African Union and partners call for accelerated efforts to close the tap on new HIV infections to end AIDS as a public health threat


Call for evidence-informed, community-owned and rights based combination prevention


Abidjan, 08 December 2017- The African Union on Wednesday told participants at the ongoing International AIDS Conference on AIDS and STIs in Africa that closing the tap of new HIV infections is the way to achieve the bold and ambitious targets set at the continental level. Africa led the HIV treatment access movement by putting 10.7 million people on treatment, contributing to the global targets to put 15 million people on treatment by 2015, achieved nine months ahead of schedule. The meeting urged Africa to similarly take a lead role in HIV prevention.

‘Building the momentum for HIV prevention is anchored on expanding both biomedical and proven primary prevention interventions. To be more effective HIV prevention packages should be evidence informed and meet local needs. Leaders and activists at various levels should continue to work together to catalyse change, stop new HIV infections and leave no one behind’, said Dr. Marie-Goretti Harakeye, the Head of AIDS, TB, Malaria and Other Infectious Diseases at the African Union Commission.

Prevention of HIV transmission continues to be affected by structural barriers such as poverty and other social factors that will need to be addressed broadly.

Prevention is a very cost-effective way to reduce disease burden. The Catalytic Framework to end AIDS, TB and Eliminate Malaria in Africa by 2030 seeks to reduce new HIV infections compared with 2015 to less than 375,000 per year by 2020.  

‘We have the science, innovation and tools for an HIV prevention movement. For greater impact and results we need to invest equally in prevention and treatment’ said Dr. Papa Salif Sow, Vice President for Africa, Gilead Sciences.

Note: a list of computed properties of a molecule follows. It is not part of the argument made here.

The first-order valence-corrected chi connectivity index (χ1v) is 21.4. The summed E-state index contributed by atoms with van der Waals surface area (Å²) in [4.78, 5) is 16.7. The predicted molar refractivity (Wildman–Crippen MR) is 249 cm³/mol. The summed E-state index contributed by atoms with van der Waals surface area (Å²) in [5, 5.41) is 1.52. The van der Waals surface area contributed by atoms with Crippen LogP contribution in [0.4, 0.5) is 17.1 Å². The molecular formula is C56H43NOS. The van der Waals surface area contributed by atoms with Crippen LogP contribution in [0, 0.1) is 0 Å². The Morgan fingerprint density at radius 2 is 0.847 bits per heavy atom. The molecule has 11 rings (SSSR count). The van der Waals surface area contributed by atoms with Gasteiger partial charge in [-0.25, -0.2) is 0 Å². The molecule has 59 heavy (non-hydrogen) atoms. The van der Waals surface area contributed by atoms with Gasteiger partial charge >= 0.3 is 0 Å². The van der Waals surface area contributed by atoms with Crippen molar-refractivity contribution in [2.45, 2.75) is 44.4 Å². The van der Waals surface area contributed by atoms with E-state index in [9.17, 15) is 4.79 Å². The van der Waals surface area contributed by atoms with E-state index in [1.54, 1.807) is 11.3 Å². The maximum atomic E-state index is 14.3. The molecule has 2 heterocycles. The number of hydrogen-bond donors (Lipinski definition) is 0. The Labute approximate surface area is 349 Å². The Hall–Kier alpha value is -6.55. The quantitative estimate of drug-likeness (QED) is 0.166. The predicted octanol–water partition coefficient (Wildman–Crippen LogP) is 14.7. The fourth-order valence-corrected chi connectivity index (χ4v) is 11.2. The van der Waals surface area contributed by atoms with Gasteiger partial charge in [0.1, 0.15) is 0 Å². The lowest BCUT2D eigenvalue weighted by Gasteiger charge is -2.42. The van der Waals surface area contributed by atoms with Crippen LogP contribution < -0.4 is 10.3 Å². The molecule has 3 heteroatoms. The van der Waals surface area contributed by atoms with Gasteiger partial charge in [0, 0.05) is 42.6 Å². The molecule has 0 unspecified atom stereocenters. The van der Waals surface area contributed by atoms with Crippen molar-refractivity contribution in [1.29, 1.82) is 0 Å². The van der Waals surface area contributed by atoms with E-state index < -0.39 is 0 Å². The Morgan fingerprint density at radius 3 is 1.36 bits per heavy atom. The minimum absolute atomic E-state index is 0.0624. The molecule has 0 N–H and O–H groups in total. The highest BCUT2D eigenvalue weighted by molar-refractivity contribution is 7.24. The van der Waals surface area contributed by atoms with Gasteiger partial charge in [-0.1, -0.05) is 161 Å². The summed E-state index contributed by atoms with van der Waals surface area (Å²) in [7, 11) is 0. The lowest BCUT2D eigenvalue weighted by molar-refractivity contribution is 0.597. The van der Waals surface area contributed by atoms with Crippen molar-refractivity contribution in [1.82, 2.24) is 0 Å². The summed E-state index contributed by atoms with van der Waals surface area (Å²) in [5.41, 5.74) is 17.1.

‘ While significant progress has been achieved in eliminating new HIV infections and keep mothers alive and healthy across Africa, only 5 countries on the continent have reached 95 per cent coverage. This calls for stepped up efforts to translate the existing political commitments into more sustained action in communities that are at great need of services’ said Chip Lyons, President and CEO of EGPAF.

During the meeting UNAIDS presented the recently adopted HIV Prevention 2020 Roadmap that contains a 10-point action plan that lays out immediate, concrete steps countries need to take to accelerate progress. Steps include conducting up-to-date analysis to assess where the opportunities are for maximum impact, developing guidance to identify gaps and actions for rapid scale-up, training to develop expertise in HIV prevention and on developing networks and addressing legal and policy barriers to reach the people most affected by HIV.

The roadmap pushes for strengthened action around five combination prevention  pillars, adolescent girls, young women and their male partners in high-prevalence locations; prevention programmes for key populations; strengthened national condom and related behavioural change programmes; voluntary medical male circumcision in high prevalence countries and pre-exposure prophylaxis (PrEP) to population at greater risk.

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Tawanda Chisango | Advocacy and Partnerships Expert | Department of Social Affairs | African Union Commission I E-mail: This email address is being protected from spambots. You need JavaScript enabled to view it. I Tel: +251934167052


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